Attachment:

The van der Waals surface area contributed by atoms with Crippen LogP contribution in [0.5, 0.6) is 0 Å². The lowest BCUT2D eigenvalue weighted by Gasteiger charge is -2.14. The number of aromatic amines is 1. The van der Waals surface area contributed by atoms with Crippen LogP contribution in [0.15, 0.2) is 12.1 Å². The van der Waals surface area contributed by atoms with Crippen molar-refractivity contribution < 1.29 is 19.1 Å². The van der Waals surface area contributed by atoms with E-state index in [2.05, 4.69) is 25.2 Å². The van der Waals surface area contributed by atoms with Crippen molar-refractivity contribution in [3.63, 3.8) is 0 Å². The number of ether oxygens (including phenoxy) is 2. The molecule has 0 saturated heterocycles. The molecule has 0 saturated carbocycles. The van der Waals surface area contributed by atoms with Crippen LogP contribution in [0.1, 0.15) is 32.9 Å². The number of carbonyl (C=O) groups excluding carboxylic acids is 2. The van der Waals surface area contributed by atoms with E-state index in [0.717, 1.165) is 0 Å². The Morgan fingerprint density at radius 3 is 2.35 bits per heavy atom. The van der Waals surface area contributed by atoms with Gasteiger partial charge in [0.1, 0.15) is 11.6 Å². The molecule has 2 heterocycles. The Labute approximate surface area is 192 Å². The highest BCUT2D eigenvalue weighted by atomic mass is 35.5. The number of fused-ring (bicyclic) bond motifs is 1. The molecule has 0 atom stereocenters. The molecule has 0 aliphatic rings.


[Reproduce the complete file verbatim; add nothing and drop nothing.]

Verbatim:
The van der Waals surface area contributed by atoms with Crippen LogP contribution in [0.5, 0.6) is 0 Å². The lowest BCUT2D eigenvalue weighted by Gasteiger charge is -2.14. The number of aromatic amines is 1. The van der Waals surface area contributed by atoms with Crippen LogP contribution in [0.15, 0.2) is 12.1 Å². The van der Waals surface area contributed by atoms with Crippen molar-refractivity contribution < 1.29 is 19.1 Å². The van der Waals surface area contributed by atoms with E-state index in [2.05, 4.69) is 25.2 Å². The van der Waals surface area contributed by atoms with Crippen molar-refractivity contribution in [3.63, 3.8) is 0 Å². The number of ether oxygens (including phenoxy) is 2. The molecule has 0 saturated heterocycles. The molecule has 0 saturated carbocycles. The van der Waals surface area contributed by atoms with Crippen LogP contribution in [0.1, 0.15) is 32.9 Å². The number of carbonyl (C=O) groups excluding carboxylic acids is 2. The van der Waals surface area contributed by atoms with E-state index in [0.717, 1.165) is 0 Å². The Morgan fingerprint density at radius 3 is 2.35 bits per heavy atom. The van der Waals surface area contributed by atoms with Gasteiger partial charge in [0.1, 0.15) is 11.6 Å². The molecule has 2 heterocycles. The Labute approximate surface area is 192 Å². The highest BCUT2D eigenvalue weighted by atomic mass is 35.5. The number of fused-ring (bicyclic) bond motifs is 1. The molecule has 0 atom stereocenters. The molecule has 0 aliphatic rings.